This is the so-called Menehune ditch or Kiki a Ola ditch. Menehune are a kind of small but very eager people that can -like leprechauns or the German Wichtelmännchen- work a whole lot during the night but suddenly stop when someone comes near. However, they managed to finish the ditch, or rather aquaeduct, in one night for a Hawaiian king. Most of it fell victim to road construction. It was used to irrigate taro fields. The payment for this enormous construction was by the way a single shrimp that the king gave to the menehune.
Walter Duncan McBryde, a Scotsman who began cattle ranching in South Kauai, planted eucalyptus trees along the road about 150 years ago. The trees once formed a real tunnel through which the highway runs. But two hurricanes damaged the tops of the trees. Coming from Lihue to Poipu you can ride through the tunnel which still is beautiful. In the right corner you can see our rental, a nice and comfy HHR.
North from Lihue you can reach the Wailua Falls, though only 50 m plus high this is a very impressive waterfall. Maybe I upload the video, so you can hear it's roaring. Can you see the rainbow reflecting in the mist formed of water which is being sprayed up again?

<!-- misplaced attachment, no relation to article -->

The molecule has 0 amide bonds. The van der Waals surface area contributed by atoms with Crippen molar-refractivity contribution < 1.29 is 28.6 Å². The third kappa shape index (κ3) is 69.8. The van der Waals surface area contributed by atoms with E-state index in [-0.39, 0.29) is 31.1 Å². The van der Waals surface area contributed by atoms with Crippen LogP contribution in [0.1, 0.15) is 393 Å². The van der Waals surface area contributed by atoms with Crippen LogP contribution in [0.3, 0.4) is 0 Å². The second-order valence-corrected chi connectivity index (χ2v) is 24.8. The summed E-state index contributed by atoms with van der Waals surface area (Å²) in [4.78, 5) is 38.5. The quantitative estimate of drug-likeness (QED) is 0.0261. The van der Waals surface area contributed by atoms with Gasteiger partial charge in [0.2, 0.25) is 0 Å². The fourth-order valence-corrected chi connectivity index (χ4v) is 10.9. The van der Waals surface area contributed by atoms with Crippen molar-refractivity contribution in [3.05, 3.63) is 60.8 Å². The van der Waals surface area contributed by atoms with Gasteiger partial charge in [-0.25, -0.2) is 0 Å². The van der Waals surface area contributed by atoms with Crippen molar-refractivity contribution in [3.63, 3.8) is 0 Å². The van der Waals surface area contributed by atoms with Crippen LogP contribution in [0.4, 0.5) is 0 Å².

The Kilauea Sugar Plantation started to build a lighthouse there, which was taken over by the National Coast Guard in 1939. A fire was lit until the end of WWII. What is left today, is only a historic site and tourist atraction.
On our way north to Hanalei we could see the taro fields down in the valley. And I was stupid enough to not try a wonderful purple taro smoothie, completely dairy free into the bargain. How foolish.
But more interesting than Haena Beach were the dry and wetcaves of the area. First we came across Maniniholo Dry cave, conveniently situated at the roadside:
And this is Waikapala'e Wet Cave:
A long came to it's end with another perfect sun set, this time in Princeville: